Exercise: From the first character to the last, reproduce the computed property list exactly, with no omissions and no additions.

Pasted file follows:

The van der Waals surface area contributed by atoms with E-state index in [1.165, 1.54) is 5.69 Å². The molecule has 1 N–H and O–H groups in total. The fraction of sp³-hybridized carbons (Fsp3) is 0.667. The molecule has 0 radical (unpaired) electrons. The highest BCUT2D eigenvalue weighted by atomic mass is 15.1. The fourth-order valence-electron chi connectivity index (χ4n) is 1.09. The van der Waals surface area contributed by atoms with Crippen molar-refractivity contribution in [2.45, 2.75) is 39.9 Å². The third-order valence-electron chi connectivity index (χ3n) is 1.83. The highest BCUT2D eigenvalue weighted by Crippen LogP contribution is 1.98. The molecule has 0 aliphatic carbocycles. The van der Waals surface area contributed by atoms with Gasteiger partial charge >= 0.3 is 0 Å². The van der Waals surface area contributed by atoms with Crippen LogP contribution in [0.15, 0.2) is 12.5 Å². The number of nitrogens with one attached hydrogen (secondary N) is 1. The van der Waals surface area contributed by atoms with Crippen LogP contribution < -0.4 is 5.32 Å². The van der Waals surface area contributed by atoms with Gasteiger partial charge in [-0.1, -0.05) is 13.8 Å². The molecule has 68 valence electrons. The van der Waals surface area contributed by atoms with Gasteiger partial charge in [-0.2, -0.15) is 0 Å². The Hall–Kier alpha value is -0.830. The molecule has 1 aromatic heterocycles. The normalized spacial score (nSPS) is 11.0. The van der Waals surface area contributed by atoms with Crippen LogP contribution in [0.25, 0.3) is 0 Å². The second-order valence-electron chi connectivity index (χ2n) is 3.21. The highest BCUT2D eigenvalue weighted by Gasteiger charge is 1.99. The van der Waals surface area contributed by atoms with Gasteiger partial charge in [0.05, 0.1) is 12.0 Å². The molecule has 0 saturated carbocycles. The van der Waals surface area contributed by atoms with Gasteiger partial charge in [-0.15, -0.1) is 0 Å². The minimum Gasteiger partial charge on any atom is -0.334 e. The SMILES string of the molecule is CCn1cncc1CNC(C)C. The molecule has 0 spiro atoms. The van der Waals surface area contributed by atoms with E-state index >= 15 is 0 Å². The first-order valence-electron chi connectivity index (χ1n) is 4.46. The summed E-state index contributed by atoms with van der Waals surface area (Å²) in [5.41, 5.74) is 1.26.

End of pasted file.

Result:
The van der Waals surface area contributed by atoms with E-state index in [1.165, 1.54) is 5.69 Å². The molecule has 1 N–H and O–H groups in total. The fraction of sp³-hybridized carbons (Fsp3) is 0.667. The molecule has 0 radical (unpaired) electrons. The highest BCUT2D eigenvalue weighted by atomic mass is 15.1. The fourth-order valence-electron chi connectivity index (χ4n) is 1.09. The van der Waals surface area contributed by atoms with Crippen molar-refractivity contribution in [2.45, 2.75) is 39.9 Å². The third-order valence-electron chi connectivity index (χ3n) is 1.83. The highest BCUT2D eigenvalue weighted by Crippen LogP contribution is 1.98. The molecule has 0 aliphatic carbocycles. The van der Waals surface area contributed by atoms with Gasteiger partial charge >= 0.3 is 0 Å². The van der Waals surface area contributed by atoms with Crippen LogP contribution in [0.15, 0.2) is 12.5 Å². The number of nitrogens with one attached hydrogen (secondary N) is 1. The van der Waals surface area contributed by atoms with Crippen LogP contribution < -0.4 is 5.32 Å². The van der Waals surface area contributed by atoms with Gasteiger partial charge in [-0.1, -0.05) is 13.8 Å². The molecule has 68 valence electrons. The van der Waals surface area contributed by atoms with Gasteiger partial charge in [-0.2, -0.15) is 0 Å². The Hall–Kier alpha value is -0.830. The molecule has 1 aromatic heterocycles. The normalized spacial score (nSPS) is 11.0. The van der Waals surface area contributed by atoms with Crippen LogP contribution in [0.25, 0.3) is 0 Å². The second-order valence-electron chi connectivity index (χ2n) is 3.21. The highest BCUT2D eigenvalue weighted by Gasteiger charge is 1.99. The van der Waals surface area contributed by atoms with Gasteiger partial charge in [0.05, 0.1) is 12.0 Å². The molecule has 0 saturated carbocycles. The van der Waals surface area contributed by atoms with Gasteiger partial charge in [-0.15, -0.1) is 0 Å². The minimum Gasteiger partial charge on any atom is -0.334 e. The SMILES string of the molecule is CCn1cncc1CNC(C)C. The molecule has 0 spiro atoms. The van der Waals surface area contributed by atoms with E-state index >= 15 is 0 Å². The first-order valence-electron chi connectivity index (χ1n) is 4.46. The summed E-state index contributed by atoms with van der Waals surface area (Å²) in [5.41, 5.74) is 1.26.